By Sanjana Khusal
One day, when I was 5 years old, I covered my skin in sunscreen. I have naturally dark skin, due to my estranged Indian grandparents. It was a hot summer and the fan swirled hot air around the orange bedroom. There is an explicit contrast between my tan skin against my white, cotton t-shirt and linen shorts. At first, the sunscreen was to protect myself from the sun, from burning my skin to a charred crisp. When I think of that time, I think of Snow White: milky skin, ruby lips, ebony hair. I’d always found white skin luxurious. Snow White was my mother’s favourite Disney princess, and still is today. My mum always reminds me of the cultural legacy of Snow White and the Seven Dwarfs, how it was the first colour film. At the time, she was a portrait of feminine innocence. So, I slathered the sun cream thick on my arms to cover my brown skin; but it smeared across my skin like a cheap foundation and kept catching on my fine arm hairs.
This memory has always been imprinted on my mind. My brown body, the white paste and the orange carpet. When I look at myself in the mirror now, I see skin darker than everyone else, like a heavy shadow that only I can see. Before anyone can hear a sound escape my lips, they see my Indian skin. My mind and soul are nonexistent. What is unquestionably existent is my sunken black eyes and pug-face frown. Being Indian is my predetermined identifier. I have always questioned the significance of my skin: If my voice came with white skin, would people be more interested in my words? I am made of monochromatic colours: thick brows, walnut lips, mahogany hair. And my voice will always come with an Indian face.
Asians have the reputation of multiplying and being obnoxious, like ravenous rats. We have been called out for being outlandish. As a child, I was called a know-it-all. My school said it was a romantic comment, charming and pretty. At the time, I didn't know how to explain the underlying sarcasm in calling someone smart. I was taught quickly that others saw everything differently to me. Others thought that being called a "smart-ass" by a snotty kid meant he had a crush on me. I never know whether these titles are an attack on my body or mind. So, I internalised this brandish reputation and I accepted it as my identity. Whenever I spoke, I would be careful to hold my tongue. I would learn there was nothing to be done, that I couldn’t avoid these comments.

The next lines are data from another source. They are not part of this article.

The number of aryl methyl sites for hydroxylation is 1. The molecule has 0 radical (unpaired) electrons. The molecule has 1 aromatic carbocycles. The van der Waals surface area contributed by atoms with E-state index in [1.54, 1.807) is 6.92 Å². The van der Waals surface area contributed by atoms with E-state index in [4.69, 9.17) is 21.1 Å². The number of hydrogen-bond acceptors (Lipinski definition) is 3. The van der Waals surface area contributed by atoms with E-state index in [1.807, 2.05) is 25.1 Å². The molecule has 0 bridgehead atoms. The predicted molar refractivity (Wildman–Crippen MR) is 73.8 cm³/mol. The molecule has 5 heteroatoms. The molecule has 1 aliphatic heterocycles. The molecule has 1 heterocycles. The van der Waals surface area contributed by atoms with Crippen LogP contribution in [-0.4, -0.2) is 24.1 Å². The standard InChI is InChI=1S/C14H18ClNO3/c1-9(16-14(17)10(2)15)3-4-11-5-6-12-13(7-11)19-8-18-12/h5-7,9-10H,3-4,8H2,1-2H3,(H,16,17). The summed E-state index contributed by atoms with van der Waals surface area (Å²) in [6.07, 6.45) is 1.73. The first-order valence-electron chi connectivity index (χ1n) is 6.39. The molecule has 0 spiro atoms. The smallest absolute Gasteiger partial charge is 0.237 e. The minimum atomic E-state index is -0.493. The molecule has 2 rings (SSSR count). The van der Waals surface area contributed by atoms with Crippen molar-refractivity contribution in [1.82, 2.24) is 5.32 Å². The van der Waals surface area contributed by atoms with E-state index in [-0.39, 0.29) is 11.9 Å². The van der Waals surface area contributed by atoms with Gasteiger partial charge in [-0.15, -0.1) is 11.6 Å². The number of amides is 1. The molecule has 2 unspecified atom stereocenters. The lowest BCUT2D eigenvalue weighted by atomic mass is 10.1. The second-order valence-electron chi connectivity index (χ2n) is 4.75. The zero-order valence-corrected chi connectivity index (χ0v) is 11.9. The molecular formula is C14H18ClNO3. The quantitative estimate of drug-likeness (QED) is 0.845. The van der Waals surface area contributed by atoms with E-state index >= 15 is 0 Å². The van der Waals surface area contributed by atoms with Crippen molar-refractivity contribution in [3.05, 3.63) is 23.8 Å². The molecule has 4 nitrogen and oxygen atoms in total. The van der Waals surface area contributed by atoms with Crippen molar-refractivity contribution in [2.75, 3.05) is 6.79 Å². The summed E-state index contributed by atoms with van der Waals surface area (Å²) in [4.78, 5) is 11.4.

In school, I had a speech prepared whenever someone asked if I was Indian: “my mum is from England, my dad was born in Pukekohe. It’s my grandparents who are from India. I’m not sure where in India.” It wasn’t until I was around 15 that people stopped asking. This was because anyone who had wanted to know had already asked. In my last year of high school, I started to struggle to recognise my ethnicity. I wrote stories about bleaching skin, anti-tanning solution, colourblind vision. I spent lunches in the classroom so I wouldn’t get darker.
I have never felt like a ‘cultural’ person. I am not someone with a deep desire to understand her own heritage. During my first year of university, I was taking a sociology course and we spent time learning about the history of New Zealand immigration. I had a strange epiphany that my mother and father’s parents were immigrants. I knew I was Indian but never thought of them as immigrants. I was curious about the significance of being where I am because of their choice to move here. My grandmother and mother both chose to move from their hometowns for a better life here. When I mentioned this to Mum in conversation, she didn’t respond. It wasn’t until a couple of days later, out of frustration, she explained that she was offended by being called an immigrant; herself probably coming to terms with the term. Immigrants referred to invasions of Asians taking all the jobs and housing, Syrian refugees dispersing across the land, Mexicans bringing drugs into America. It was like I knew this secret no one else would acknowledge: no one in New Zealand was originally from here. But nobody wanted to be an immigrant either
This is all an unspoken, internalised argument of us versus them. Me being classified as Indian has never been under duress. But in today’s generation, it is near impossible to meet anyone without a mix in culture. Our grandparents, parents, or even ourselves have moved to New Zealand and settled on this land. I am afraid to say I have not figured out ethnicity either. Over the years, my mind has incorporated the culture around me, mixing my family culture with New Zealand culture. I have had to separate my skin from my thoughts. Should I be performing my Indian ethnicity or should I embrace my new space? I am learning to acknowledge my heritage and explore what that means to me beyond my shade of colour.